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Anglian Commercial Finance is a one stop shop for the financial activity of your business.

We specialise in responding to the needs of small to medium sized businesses.

We can help you protect and grow your business using our individually tailored financial services to suit your particular needs, cost effectively and efficiently.


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ACF works with you to understand your business and your customer expectations.

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Anglian Commercial Finance a trading arm of Nationwide Debt Solutions Limited registered in England No3895407

Created and Maintained by Aztech Business Systems Ltd.

HOUSE BUILDING UP The construction sector avoided another slowdown in April as house-building grew at its fastest pace in five months. The IHS Markit/CIPS purchasing managers index rose to 50.5, above the neutral 50 threshold and forecasts of 50.3, and better than the March reading of 49.7. Although house building activity expanded, commercial work and civil engineering activity continued to decline.

STOCKPILING BRITAIN Manufacturers in Britain are stockpiling goods at levels not before seen in an advanced economy as they prepare or Brexit related disruptions. Increases in inventories of input materials and finished goods helped to lift factory activity to its highest level in more than a year last month.According to the IHS Markit/Cips manufacturing purchasing managers index, activity rose to 55.1 from 52.1 in February. A reading above 50 indicates growth.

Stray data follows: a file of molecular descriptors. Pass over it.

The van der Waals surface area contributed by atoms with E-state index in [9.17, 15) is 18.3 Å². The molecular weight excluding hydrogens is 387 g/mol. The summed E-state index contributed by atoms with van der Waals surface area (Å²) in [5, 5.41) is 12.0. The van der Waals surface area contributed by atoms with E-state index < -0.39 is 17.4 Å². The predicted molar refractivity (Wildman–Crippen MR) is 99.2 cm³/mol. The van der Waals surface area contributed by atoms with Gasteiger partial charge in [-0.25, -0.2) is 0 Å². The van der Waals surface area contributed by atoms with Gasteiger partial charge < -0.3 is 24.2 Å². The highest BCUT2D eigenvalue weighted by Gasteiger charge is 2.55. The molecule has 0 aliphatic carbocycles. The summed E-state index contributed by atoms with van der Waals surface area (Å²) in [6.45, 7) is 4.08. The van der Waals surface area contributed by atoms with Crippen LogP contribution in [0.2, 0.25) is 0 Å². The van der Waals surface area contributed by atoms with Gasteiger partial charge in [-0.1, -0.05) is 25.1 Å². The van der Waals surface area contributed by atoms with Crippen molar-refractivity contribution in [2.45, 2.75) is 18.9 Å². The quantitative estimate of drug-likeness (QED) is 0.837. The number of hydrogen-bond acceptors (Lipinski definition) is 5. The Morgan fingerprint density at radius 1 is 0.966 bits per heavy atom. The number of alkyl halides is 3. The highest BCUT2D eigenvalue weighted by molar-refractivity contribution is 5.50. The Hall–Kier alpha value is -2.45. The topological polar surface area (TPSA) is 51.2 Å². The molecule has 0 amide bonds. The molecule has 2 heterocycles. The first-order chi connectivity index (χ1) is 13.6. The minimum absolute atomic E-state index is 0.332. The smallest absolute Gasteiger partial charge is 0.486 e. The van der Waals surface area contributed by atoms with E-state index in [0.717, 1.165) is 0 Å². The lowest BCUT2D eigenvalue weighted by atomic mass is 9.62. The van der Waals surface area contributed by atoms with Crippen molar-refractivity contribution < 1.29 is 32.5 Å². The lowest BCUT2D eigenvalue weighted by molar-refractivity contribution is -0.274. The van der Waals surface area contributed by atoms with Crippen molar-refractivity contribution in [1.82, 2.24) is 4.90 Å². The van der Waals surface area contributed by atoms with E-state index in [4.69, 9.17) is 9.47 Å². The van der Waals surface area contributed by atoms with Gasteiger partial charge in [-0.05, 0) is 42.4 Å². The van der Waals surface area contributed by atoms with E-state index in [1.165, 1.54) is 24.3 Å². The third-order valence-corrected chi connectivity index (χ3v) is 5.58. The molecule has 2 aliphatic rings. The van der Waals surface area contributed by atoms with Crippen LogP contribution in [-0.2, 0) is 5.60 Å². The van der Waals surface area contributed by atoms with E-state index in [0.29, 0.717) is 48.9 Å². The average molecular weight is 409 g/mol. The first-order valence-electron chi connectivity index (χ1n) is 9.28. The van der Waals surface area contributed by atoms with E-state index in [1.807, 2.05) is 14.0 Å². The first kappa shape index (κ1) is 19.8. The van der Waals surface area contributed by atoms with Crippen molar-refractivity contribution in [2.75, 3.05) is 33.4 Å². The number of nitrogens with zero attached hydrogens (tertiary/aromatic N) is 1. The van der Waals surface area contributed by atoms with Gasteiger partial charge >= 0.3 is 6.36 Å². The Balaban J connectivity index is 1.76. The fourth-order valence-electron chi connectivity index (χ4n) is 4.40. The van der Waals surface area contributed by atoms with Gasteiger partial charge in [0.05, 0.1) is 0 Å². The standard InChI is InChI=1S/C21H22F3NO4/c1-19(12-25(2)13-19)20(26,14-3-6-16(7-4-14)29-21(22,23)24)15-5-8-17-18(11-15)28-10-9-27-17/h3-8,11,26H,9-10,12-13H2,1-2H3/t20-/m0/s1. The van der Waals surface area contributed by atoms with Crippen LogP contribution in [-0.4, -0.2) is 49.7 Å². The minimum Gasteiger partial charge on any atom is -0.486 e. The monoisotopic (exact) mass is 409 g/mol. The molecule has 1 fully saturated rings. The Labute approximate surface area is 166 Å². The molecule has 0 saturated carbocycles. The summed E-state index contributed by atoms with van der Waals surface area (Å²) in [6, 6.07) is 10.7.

CONSTRUCTION FLAGS The construction sector slowed for the second time in a row in March as Brexit uncertainty continued to put a dampener on investment. The IHS Markit/cips purchasing managers index edged up slightly to 49.7 from 49.5. However, any figure below 50 signifies a contraction. The decline in construction activity represents the first back-to-back fall in output levels since August 2016, just after the Brexit referendum.

SHOP PRICES RISEShop prices rose at their highest rate in six years last month as higher commodity bills and poor weather pushed up costs for retailers. Inflation was driven by rising food prices, which grow by 2.5% in the year to March, up from 1.6% in February. Prices for clothes, consumer goods and other non-food items remained flat, according to figures from the British Retail Consortium and Nielsen, the consumer insight group.

CONSUMER CONFIDENCE Consumer confidence is holding steady in face of growing uncertainty about Britains departure from the European Union, according to a survey.The closely watched GfK consumer confidence index came in at -13 in March, unchanged from the previous month but down 6 points over the year. It has been lower only twice in the past five and a half years, in December and January.

RISING INFLATION Inflation is rising again after five months of decline in a trend that threatens to renew the squeeze on living standards.Consumer prices rose by 1.9% in February compared with a year earlier, up from 1.8% in January and above forecasts for it to remain unchanged. Higher food, alcohol and tobacco prices led to the increase but economists warned that far larger rises were to come.